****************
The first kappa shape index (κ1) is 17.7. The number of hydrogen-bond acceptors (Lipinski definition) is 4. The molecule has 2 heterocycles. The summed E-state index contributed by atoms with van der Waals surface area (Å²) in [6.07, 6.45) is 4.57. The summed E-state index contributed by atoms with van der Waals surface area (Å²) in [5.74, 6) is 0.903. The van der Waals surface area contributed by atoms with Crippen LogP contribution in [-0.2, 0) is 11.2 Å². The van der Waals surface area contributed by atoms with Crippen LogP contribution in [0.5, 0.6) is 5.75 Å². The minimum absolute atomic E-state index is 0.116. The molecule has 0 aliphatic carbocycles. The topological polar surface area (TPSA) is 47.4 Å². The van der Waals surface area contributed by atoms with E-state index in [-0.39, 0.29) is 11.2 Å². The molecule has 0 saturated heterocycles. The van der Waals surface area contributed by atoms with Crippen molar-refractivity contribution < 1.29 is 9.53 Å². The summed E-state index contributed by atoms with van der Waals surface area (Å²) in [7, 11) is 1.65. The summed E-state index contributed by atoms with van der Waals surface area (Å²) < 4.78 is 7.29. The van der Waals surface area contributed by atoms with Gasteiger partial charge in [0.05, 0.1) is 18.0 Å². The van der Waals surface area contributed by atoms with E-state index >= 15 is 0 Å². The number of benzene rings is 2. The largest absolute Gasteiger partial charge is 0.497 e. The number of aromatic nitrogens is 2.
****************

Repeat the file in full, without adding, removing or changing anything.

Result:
The first kappa shape index (κ1) is 17.7. The number of hydrogen-bond acceptors (Lipinski definition) is 4. The molecule has 2 heterocycles. The summed E-state index contributed by atoms with van der Waals surface area (Å²) in [6.07, 6.45) is 4.57. The summed E-state index contributed by atoms with van der Waals surface area (Å²) in [5.74, 6) is 0.903. The van der Waals surface area contributed by atoms with Crippen LogP contribution in [-0.2, 0) is 11.2 Å². The van der Waals surface area contributed by atoms with Crippen LogP contribution in [0.5, 0.6) is 5.75 Å². The minimum absolute atomic E-state index is 0.116. The molecule has 0 aliphatic carbocycles. The topological polar surface area (TPSA) is 47.4 Å². The van der Waals surface area contributed by atoms with E-state index in [-0.39, 0.29) is 11.2 Å². The molecule has 0 saturated heterocycles. The van der Waals surface area contributed by atoms with Crippen molar-refractivity contribution < 1.29 is 9.53 Å². The summed E-state index contributed by atoms with van der Waals surface area (Å²) in [7, 11) is 1.65. The summed E-state index contributed by atoms with van der Waals surface area (Å²) < 4.78 is 7.29. The van der Waals surface area contributed by atoms with Gasteiger partial charge in [0.05, 0.1) is 18.0 Å². The van der Waals surface area contributed by atoms with E-state index >= 15 is 0 Å². The number of benzene rings is 2. The largest absolute Gasteiger partial charge is 0.497 e. The number of aromatic nitrogens is 2.